Repiping a home can be a major project, but it can definitely be well worth the effort in certain situations. If you’re considering repiping your home, one of the first things you probably want to know is how long you can expect the project to take. This article will explain just that and also tell you everything you need to know about repiping, including how it’s done and how to know when it’s necessary.

Typical Time Schedule for a Repiping Project

When repiping a house, the project will usually be done by a team of at least two plumbers. The project will generally take a minimum of two to three days, but it can sometimes take up to a full week or even longer. While two days is the minimum, this time is generally only for the actual repiping itself. It doesn’t include the additional time it will take to patch up all of the holes in the walls and ceilings that the plumbers have to cut to access the plumbing.

The reasons that the timeline can vary a lot are that every house is different, and there are numerous factors that impact how easy or difficult a repiping project is. One obvious factor that will affect how long the work takes is the size of the home. The number of bathrooms and plumbing fixtures in the home is another important factor since this determines how many total water lines the plumbers will need to remove and then reinstall. Another factor is whether or not you’re also replacing the main water line to the home since this will obviously take additional time.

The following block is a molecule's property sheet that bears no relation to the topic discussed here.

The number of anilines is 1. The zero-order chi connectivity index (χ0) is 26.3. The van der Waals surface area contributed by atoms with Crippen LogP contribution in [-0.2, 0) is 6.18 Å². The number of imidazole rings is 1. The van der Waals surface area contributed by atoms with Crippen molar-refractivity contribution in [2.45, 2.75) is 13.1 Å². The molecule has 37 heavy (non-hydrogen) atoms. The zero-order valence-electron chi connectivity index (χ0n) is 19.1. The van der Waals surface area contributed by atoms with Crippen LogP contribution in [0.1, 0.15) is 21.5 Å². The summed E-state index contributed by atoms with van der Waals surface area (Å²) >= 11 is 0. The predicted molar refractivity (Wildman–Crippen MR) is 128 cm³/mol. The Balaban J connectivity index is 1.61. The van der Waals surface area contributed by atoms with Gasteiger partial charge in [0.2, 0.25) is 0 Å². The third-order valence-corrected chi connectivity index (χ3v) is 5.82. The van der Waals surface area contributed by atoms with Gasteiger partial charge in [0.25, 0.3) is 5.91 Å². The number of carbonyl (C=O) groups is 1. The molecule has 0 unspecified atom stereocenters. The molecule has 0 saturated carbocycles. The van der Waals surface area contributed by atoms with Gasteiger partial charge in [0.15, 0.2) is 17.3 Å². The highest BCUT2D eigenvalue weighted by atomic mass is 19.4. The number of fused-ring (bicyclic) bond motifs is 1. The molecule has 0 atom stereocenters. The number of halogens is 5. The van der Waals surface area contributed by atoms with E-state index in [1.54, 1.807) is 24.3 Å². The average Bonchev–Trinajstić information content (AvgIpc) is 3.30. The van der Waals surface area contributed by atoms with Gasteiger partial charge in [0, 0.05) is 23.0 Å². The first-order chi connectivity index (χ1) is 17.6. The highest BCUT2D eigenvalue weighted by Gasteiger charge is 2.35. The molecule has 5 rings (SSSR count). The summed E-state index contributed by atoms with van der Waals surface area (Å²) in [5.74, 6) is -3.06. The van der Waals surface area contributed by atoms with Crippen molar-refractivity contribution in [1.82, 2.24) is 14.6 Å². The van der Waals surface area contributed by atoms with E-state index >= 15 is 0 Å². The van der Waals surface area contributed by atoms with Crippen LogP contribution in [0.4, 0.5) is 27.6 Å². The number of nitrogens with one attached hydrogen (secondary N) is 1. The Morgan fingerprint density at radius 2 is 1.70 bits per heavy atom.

Accessibility is also important. It usually takes less time to repipe a single-story house with a crawl space since the majority of the water lines run in the crawl space just underneath the floor and then up through the various walls. It will always take the longest to repipe a house built on a concrete slab foundation. The reason is that houses with this type of foundation have most of their water lines buried underground below the slab. As such, the project will require quite a bit of demolition to remove various sections of the foundation so that the plumbers can access the old water lines to remove them and then lay the new pipes.

Repiping is also easier and takes less time if you’re already doing a major remodel or extensive renovations. This means that most of all of the old plumbing will be easily accessible, and it will also be much easier and take less time to install all of the new pipes.